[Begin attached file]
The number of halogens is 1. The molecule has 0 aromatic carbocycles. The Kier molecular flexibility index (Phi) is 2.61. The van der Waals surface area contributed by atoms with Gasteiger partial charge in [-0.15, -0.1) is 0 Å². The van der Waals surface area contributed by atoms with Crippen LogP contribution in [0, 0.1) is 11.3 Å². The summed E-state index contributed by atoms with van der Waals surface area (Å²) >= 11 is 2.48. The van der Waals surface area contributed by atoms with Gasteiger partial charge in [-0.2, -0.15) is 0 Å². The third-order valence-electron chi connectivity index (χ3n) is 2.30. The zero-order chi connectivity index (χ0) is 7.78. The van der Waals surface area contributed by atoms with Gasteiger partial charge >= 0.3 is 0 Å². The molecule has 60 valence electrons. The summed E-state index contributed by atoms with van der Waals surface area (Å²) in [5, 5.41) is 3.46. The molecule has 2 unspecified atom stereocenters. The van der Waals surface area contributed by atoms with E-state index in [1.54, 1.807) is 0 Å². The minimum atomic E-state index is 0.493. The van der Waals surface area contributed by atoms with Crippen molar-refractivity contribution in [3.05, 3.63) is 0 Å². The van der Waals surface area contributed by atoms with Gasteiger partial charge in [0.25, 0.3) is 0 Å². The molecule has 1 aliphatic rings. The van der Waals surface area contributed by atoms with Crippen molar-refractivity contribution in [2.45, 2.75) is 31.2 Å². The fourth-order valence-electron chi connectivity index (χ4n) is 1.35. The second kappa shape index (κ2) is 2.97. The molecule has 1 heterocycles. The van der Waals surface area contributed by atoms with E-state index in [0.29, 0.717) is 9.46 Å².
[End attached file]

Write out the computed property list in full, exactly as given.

The number of halogens is 1. The molecule has 0 aromatic carbocycles. The Kier molecular flexibility index (Phi) is 2.61. The van der Waals surface area contributed by atoms with Gasteiger partial charge in [-0.15, -0.1) is 0 Å². The van der Waals surface area contributed by atoms with Crippen LogP contribution in [0, 0.1) is 11.3 Å². The summed E-state index contributed by atoms with van der Waals surface area (Å²) >= 11 is 2.48. The van der Waals surface area contributed by atoms with Gasteiger partial charge in [-0.2, -0.15) is 0 Å². The third-order valence-electron chi connectivity index (χ3n) is 2.30. The zero-order chi connectivity index (χ0) is 7.78. The van der Waals surface area contributed by atoms with Gasteiger partial charge >= 0.3 is 0 Å². The molecule has 60 valence electrons. The summed E-state index contributed by atoms with van der Waals surface area (Å²) in [5, 5.41) is 3.46. The molecule has 2 unspecified atom stereocenters. The van der Waals surface area contributed by atoms with E-state index in [1.54, 1.807) is 0 Å². The minimum atomic E-state index is 0.493. The van der Waals surface area contributed by atoms with Crippen molar-refractivity contribution in [3.05, 3.63) is 0 Å². The van der Waals surface area contributed by atoms with Gasteiger partial charge in [0.25, 0.3) is 0 Å². The molecule has 1 aliphatic rings. The van der Waals surface area contributed by atoms with Crippen molar-refractivity contribution in [2.45, 2.75) is 31.2 Å². The fourth-order valence-electron chi connectivity index (χ4n) is 1.35. The second kappa shape index (κ2) is 2.97. The molecule has 1 heterocycles. The van der Waals surface area contributed by atoms with E-state index in [0.29, 0.717) is 9.46 Å².